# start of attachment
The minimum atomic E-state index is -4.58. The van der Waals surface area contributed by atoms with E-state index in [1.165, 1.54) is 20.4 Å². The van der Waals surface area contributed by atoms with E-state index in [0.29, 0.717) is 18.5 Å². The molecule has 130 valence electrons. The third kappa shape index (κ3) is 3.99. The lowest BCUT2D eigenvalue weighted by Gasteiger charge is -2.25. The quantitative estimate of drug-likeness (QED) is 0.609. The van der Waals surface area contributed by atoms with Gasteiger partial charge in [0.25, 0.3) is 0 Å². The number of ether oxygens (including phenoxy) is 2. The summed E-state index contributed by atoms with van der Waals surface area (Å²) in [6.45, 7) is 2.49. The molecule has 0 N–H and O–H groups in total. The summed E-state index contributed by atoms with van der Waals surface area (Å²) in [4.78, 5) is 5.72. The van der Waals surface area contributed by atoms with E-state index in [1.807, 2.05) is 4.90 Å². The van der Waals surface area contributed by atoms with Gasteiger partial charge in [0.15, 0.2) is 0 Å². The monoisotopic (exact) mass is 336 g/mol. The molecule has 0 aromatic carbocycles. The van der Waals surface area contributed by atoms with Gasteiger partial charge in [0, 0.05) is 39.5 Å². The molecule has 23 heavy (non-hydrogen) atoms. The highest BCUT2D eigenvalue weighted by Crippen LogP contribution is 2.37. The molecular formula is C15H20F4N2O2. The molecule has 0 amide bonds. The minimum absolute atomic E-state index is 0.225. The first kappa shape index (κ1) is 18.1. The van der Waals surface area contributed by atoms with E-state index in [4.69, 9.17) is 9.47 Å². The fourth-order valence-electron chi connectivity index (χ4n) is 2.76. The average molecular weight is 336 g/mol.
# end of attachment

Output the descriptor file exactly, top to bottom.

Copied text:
The minimum atomic E-state index is -4.58. The van der Waals surface area contributed by atoms with E-state index in [1.165, 1.54) is 20.4 Å². The van der Waals surface area contributed by atoms with E-state index in [0.29, 0.717) is 18.5 Å². The molecule has 130 valence electrons. The third kappa shape index (κ3) is 3.99. The lowest BCUT2D eigenvalue weighted by Gasteiger charge is -2.25. The quantitative estimate of drug-likeness (QED) is 0.609. The van der Waals surface area contributed by atoms with Gasteiger partial charge in [0.25, 0.3) is 0 Å². The number of ether oxygens (including phenoxy) is 2. The summed E-state index contributed by atoms with van der Waals surface area (Å²) in [6.45, 7) is 2.49. The molecule has 0 N–H and O–H groups in total. The summed E-state index contributed by atoms with van der Waals surface area (Å²) in [4.78, 5) is 5.72. The van der Waals surface area contributed by atoms with E-state index in [1.807, 2.05) is 4.90 Å². The van der Waals surface area contributed by atoms with Gasteiger partial charge in [0.15, 0.2) is 0 Å². The monoisotopic (exact) mass is 336 g/mol. The molecule has 0 aromatic carbocycles. The van der Waals surface area contributed by atoms with Gasteiger partial charge in [0, 0.05) is 39.5 Å². The molecule has 23 heavy (non-hydrogen) atoms. The highest BCUT2D eigenvalue weighted by Crippen LogP contribution is 2.37. The molecular formula is C15H20F4N2O2. The molecule has 0 amide bonds. The minimum absolute atomic E-state index is 0.225. The first kappa shape index (κ1) is 18.1. The van der Waals surface area contributed by atoms with E-state index in [4.69, 9.17) is 9.47 Å². The fourth-order valence-electron chi connectivity index (χ4n) is 2.76. The average molecular weight is 336 g/mol.